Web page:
Why did you want to become a co-chair?

Michael: I wanted to be an AAMBAA co-chair because I saw the position as the greatest opportunity to make a direct, positive impact on the Black and Brown community at Booth. In so many spaces in my life, I was the token African-American. From my undergrad and study abroad programs to my work in tech consulting to the neighborhoods I lived in, it was rare to find people who looked like me. When I advance in the corporate world, I realize that I will encounter this again. Yet, my time at Booth provides me with an extraordinary chance to meet with brilliant, intelligent, talented people who look like me—and have allies that support us—that will be able to influence organizations in hiring and advancing people of color. As a co-chair, I wanted to do my part in making sure that people could succeed while they are here, feel supported in their endeavors, and know that they will never have to feel alone as we rise through the ranks in the future.

Yiran: As a Chinese student, becoming a GCC co-chair was a no-brainer for me. I hoped to promote the Chinese culture and strengthen the bonds within the Chinese community at Booth. For IDC, one of the highlights of my first year was the Design Thinking Bootcamp and I wanted to lead it in my second year.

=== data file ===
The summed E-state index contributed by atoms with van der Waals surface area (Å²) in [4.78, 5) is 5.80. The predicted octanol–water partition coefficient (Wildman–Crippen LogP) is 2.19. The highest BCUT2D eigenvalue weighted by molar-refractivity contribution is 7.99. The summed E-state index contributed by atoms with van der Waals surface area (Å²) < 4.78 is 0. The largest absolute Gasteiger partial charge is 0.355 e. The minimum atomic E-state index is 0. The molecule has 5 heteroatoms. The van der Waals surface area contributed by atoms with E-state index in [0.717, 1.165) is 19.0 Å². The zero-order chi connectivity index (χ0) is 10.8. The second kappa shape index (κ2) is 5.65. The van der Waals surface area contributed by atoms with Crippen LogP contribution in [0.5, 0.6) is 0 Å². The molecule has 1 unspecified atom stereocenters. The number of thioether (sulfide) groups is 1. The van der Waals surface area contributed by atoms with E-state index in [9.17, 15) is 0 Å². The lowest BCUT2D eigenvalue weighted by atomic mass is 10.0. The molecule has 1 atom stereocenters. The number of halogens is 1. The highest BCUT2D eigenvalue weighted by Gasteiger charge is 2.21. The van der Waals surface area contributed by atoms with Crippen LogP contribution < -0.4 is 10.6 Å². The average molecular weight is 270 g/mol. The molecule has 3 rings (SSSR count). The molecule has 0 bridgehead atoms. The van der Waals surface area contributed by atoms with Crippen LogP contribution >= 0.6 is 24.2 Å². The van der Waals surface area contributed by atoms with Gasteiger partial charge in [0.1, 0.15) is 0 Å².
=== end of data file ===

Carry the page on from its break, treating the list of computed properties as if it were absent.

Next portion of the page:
Bhavna: I knew I wanted to be a co-chair almost immediately at the start of my first quarter at Booth. The two student groups I was most involved in right away were Booth Technology Group (BTG) and South Asia Business Group (SABG). BTG played a huge role in my recruiting journey as a first-year student, and I cannot emphasize enough how useful their PM/PMM Workshop was in helping me prepare for (read “survive”) the internship interview process. On the other hand, SABG immediately introduced me to a community I call “my second home.” Connecting with others who I share a similar background and culture with has been one of my most invaluable experiences at Booth. I continuously counted on this community through the ups and downs of the MBA journey, and I knew I wanted to pay it forward, in true Booth fashion, by being a part of shaping the next year’s SABG vision. Also, who doesn’t want to work with and get to know a group of amazing Boothies who are passionate about the same things as you are?

Can you tell us how much time you spend working on your group – how many hours per day, per week, etc.?  Are there busier or slower times?